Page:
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Quarterly earnings shine for banks, but tougher times ahead

A pedestrian walks past the CIBC ATM machines in Montreal, April 24, 2014.


The latest batch of quarterly earnings from Canada's biggest banks exceeded most expectations, but similar profits won't seem nearly so spectacular starting next quarter.

Canadian Imperial Bank of Commerce was the last of the major banks to report second-quarter results, posting a 3 per cent growth in core earnings on Thursday. Taking all of the big six banks into account, the industry's profit growth in the quarter averaged 10 per cent year over year, with five of the lenders handily beating earnings estimates.

However, more recent comparisons aren't nearly as flattering. Core profits across the banks grew by an average of just 0.2 per cent quarter over quarter. Five of the six lenders averaged core profit growth of just 1.5 per cent in the first six months of fiscal 2014, relative to the final six months of the previous fiscal year. Toronto-Dominion Bank was the exception.

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Such a short-term analysis isn't as compelling because the banks went on a record earnings run starting mid-way through 2013. Last August, four reported their best-ever quarterly profits, and those that didn't posted record results for individual units. All six beat analyst expectations that quarter.

Despite the second quarter's strong results, some banks have cautioned investors that they simply can't sit back and rake in profits. Toronto-Dominion chief executive Ed Clark stressed during a recent conference call with analysts that even though his bank had an outstanding quarter, "this is a tough, difficult environment."

Bank of Nova Scotia CEO Brian Porter said his organization has a lot of work to do in cutting costs in its international banking arm. "We continue to focus on streamlining our operating model and maximizing the efficiency of our operations across our footprint to reduce structural costs," he said on the bank's quarterly conference call with analysts.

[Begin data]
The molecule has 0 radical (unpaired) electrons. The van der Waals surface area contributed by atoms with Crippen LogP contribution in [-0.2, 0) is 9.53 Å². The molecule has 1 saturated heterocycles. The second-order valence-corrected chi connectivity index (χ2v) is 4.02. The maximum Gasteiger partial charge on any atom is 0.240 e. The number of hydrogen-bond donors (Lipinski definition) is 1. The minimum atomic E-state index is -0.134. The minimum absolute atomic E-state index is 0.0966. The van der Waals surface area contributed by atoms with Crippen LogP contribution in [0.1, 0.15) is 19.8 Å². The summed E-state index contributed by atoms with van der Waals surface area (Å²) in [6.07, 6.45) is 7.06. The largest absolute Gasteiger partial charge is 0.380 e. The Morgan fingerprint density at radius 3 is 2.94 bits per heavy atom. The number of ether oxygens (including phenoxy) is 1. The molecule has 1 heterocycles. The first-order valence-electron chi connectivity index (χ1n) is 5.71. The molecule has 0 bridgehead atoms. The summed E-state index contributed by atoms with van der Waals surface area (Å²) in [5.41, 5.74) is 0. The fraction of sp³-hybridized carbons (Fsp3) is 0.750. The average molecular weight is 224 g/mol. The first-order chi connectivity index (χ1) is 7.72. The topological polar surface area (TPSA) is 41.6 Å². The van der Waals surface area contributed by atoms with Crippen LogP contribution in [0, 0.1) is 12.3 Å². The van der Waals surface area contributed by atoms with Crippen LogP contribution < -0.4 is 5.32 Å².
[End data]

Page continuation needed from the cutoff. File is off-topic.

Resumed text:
The banks have faced questions about their ability to grow for more than two years and so far they have defied the naysayers. The lenders are also well capitalized, with five of the big six reporting common equity Tier 1 capital ratios north of 9 per cent – well above the regulated 8 per cent minimum.

CIBC hiked its quarterly dividend by 2 cents on Thursday to $1 and the bank's second-quarter earnings beat analyst expectations, but the total profit was mired by one-time items.

The bank's core earnings climbed 3 per cent from the year prior, however, the results were difficult to analyze. CIBC's domestic personal and commercial banking arm has seen some major charges of late, such as the sale of half its Aeroplan credit card portfolio. The bank also reported a $420-million goodwill writedown on its Caribbean arm, as well as $123-million in additional loan losses in the region.

CIBC's total profit amounted to $306-million, or 73 cents per share, down significantly from $862-million one year ago. After stripping out one-time items, which included the significant non-cash Caribbean charge, CIBC made $887-million, or $2.17 per share.

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Of all the major banks, CIBC is now the best capitalized, sporting a Tier 1 common equity ratio of 10 per cent. "For a bank that has drastically reduced its risk profile, this is an exceptionally high level and, without any significant change in its stance to returning capital to shareholders, will likely continue to fuel speculation regarding acquisitions," said Barclays Capital analyst John Aiken.

Chief executive officer Gerry McCaughey is particularly keen on expanding the wealth management division in the near future, with plans to have the unit contribute 15 per cent or more of total earnings. Wealth earnings amounted to 13 per cent of core profit during the second quarter, and on a conference call Thursday, Mr. McCaughey said his profit target will likely be achieved through a mix of organic growth and acquisitions. CIBC is particularly seen on expanding in the United States.

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